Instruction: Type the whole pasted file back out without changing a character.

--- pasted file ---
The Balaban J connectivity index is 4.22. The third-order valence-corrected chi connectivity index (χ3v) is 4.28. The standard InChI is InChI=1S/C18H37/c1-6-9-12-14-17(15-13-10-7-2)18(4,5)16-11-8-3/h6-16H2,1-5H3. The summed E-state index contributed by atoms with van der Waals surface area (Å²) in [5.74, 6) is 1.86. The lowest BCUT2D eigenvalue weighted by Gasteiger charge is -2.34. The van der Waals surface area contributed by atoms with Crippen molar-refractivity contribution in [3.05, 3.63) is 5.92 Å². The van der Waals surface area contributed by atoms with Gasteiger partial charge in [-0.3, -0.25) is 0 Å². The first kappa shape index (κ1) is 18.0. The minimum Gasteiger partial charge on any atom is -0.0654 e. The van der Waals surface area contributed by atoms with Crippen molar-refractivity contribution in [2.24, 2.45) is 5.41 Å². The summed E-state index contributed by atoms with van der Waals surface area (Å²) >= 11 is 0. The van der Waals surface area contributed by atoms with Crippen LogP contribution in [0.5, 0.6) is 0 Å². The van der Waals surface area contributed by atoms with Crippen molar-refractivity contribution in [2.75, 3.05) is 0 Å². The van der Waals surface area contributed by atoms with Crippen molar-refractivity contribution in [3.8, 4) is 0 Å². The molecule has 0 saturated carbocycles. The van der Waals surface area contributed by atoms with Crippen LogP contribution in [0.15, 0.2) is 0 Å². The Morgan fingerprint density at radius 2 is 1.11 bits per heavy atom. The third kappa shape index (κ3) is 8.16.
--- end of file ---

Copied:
The Balaban J connectivity index is 4.22. The third-order valence-corrected chi connectivity index (χ3v) is 4.28. The standard InChI is InChI=1S/C18H37/c1-6-9-12-14-17(15-13-10-7-2)18(4,5)16-11-8-3/h6-16H2,1-5H3. The summed E-state index contributed by atoms with van der Waals surface area (Å²) in [5.74, 6) is 1.86. The lowest BCUT2D eigenvalue weighted by Gasteiger charge is -2.34. The van der Waals surface area contributed by atoms with Crippen molar-refractivity contribution in [3.05, 3.63) is 5.92 Å². The van der Waals surface area contributed by atoms with Gasteiger partial charge in [-0.3, -0.25) is 0 Å². The first kappa shape index (κ1) is 18.0. The minimum Gasteiger partial charge on any atom is -0.0654 e. The van der Waals surface area contributed by atoms with Crippen molar-refractivity contribution in [2.24, 2.45) is 5.41 Å². The summed E-state index contributed by atoms with van der Waals surface area (Å²) >= 11 is 0. The van der Waals surface area contributed by atoms with Crippen LogP contribution in [0.5, 0.6) is 0 Å². The van der Waals surface area contributed by atoms with Crippen molar-refractivity contribution in [2.75, 3.05) is 0 Å². The van der Waals surface area contributed by atoms with Crippen molar-refractivity contribution in [3.8, 4) is 0 Å². The molecule has 0 saturated carbocycles. The van der Waals surface area contributed by atoms with Crippen LogP contribution in [0.15, 0.2) is 0 Å². The Morgan fingerprint density at radius 2 is 1.11 bits per heavy atom. The third kappa shape index (κ3) is 8.16.